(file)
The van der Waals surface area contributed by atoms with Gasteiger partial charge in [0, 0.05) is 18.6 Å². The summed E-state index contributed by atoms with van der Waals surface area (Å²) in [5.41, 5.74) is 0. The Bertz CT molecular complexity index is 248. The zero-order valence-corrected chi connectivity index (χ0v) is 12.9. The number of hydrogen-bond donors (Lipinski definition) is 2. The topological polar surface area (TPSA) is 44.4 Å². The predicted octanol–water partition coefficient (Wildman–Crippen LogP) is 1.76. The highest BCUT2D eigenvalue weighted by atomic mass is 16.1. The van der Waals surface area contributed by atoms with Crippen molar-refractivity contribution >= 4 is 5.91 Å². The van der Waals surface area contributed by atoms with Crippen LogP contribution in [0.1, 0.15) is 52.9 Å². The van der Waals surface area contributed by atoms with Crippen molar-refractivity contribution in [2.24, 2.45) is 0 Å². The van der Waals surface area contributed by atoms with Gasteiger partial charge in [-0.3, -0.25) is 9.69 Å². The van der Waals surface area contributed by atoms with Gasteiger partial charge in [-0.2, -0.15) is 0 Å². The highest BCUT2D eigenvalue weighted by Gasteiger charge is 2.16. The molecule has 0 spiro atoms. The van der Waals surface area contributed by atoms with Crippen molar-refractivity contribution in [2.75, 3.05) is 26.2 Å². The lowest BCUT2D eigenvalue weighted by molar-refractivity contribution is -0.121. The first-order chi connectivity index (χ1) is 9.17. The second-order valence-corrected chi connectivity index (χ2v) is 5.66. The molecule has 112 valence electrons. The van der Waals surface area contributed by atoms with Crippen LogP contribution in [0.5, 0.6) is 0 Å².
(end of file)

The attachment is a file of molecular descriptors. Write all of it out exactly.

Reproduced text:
The van der Waals surface area contributed by atoms with Gasteiger partial charge in [0, 0.05) is 18.6 Å². The summed E-state index contributed by atoms with van der Waals surface area (Å²) in [5.41, 5.74) is 0. The Bertz CT molecular complexity index is 248. The zero-order valence-corrected chi connectivity index (χ0v) is 12.9. The number of hydrogen-bond donors (Lipinski definition) is 2. The topological polar surface area (TPSA) is 44.4 Å². The predicted octanol–water partition coefficient (Wildman–Crippen LogP) is 1.76. The highest BCUT2D eigenvalue weighted by atomic mass is 16.1. The van der Waals surface area contributed by atoms with Crippen molar-refractivity contribution >= 4 is 5.91 Å². The van der Waals surface area contributed by atoms with Crippen LogP contribution in [0.1, 0.15) is 52.9 Å². The van der Waals surface area contributed by atoms with Crippen molar-refractivity contribution in [2.24, 2.45) is 0 Å². The van der Waals surface area contributed by atoms with Gasteiger partial charge in [-0.3, -0.25) is 9.69 Å². The van der Waals surface area contributed by atoms with Gasteiger partial charge in [-0.2, -0.15) is 0 Å². The highest BCUT2D eigenvalue weighted by Gasteiger charge is 2.16. The molecule has 0 spiro atoms. The van der Waals surface area contributed by atoms with Crippen molar-refractivity contribution in [2.75, 3.05) is 26.2 Å². The lowest BCUT2D eigenvalue weighted by molar-refractivity contribution is -0.121. The first-order chi connectivity index (χ1) is 9.17. The second-order valence-corrected chi connectivity index (χ2v) is 5.66. The molecule has 112 valence electrons. The van der Waals surface area contributed by atoms with Crippen LogP contribution in [0.5, 0.6) is 0 Å².